Diagnosis of any chronic illness like kidney disease can be a very turbulent time for any patient. The information and diagnosis may feel overwhelming and the patient might feel at a loss in connecting with his family, friends and even healthcare team. What is it like to live with a chronic kidney disease, how does it impact your relations and psychological and mental health? Let’s hear it firsthand from Ms. Ida Aspro, who was born with polycystic kidney disease and has experienced the many ups and downs that are part of this illness. Many of her family members also have the same kidney disease and her sister has had a liver and kidney transplant. She was a teenager when first diagnosed and when she grew up became a nurse.

As the disease progressed, she developed kidney failure, which required starting hemodialysis, initially in the hospital and then at home. In 2018, she was informed that an anonymous living donor was a match for her, and she received a kidney transplant that same year.One very important issue raised during this conversation was how personal relationships can be changed with the onset of any illness. While some patients may want to receive as much support as possible from family and friends, others might end up avoiding everyone.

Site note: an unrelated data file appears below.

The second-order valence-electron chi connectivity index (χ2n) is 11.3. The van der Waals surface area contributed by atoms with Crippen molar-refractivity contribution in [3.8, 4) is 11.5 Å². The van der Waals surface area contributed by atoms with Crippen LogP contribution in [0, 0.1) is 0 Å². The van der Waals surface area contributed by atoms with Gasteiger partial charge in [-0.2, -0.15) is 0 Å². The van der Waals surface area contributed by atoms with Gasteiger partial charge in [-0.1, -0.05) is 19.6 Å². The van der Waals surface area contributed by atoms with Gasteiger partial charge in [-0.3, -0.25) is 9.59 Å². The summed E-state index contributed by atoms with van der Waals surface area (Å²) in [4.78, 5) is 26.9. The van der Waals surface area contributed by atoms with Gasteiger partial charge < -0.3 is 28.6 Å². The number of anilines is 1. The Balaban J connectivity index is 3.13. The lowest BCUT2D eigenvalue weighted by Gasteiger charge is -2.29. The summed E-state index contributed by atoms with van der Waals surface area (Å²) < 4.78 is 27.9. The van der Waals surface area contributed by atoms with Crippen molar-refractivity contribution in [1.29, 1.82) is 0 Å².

Patients might not like to be the recipients of pity or appreciate themselves as being ill. Others may feel stigmatized by the new label of illness. Surprisingly, even when the disease runs in the family, it doesn’t mean that the members know how to react or what to do. There is a need for a support system whereby family members receive the resources to be able to deal with these issues. When a genetic illness is diagnosed among various family members, the patients and their families begin a lifelong search to find meaning for this occurrence. Sometimes they find solace with the reasoning that some old “karma” might have been a trigger. Perhaps a “curse” was placed on the family for some long-forgotten or imagined misdeed. We will hear about these details from Ms Aspro’s vivid and personal narrative.

Ida faced many challenges along her journey: She had an ageing mother with Alzheimer’s and a young son, whose health was also not optimal. Also, she delayed her kidney transplant for some time as she was unsure about what her life would be like with this new treatment. Some of the feelings that she or others may experience include:

Anxiety, despair

Distrust of clinicians

Somatic symptoms

Denial of reality

Panic attacks

Dissociation

Resilience

Listen to this podcast, a conversation during which Ida Aspro and I speak about her journey as a patient and family member. We would like to thank the Kidney Foundation of Canada for organizing this webinar.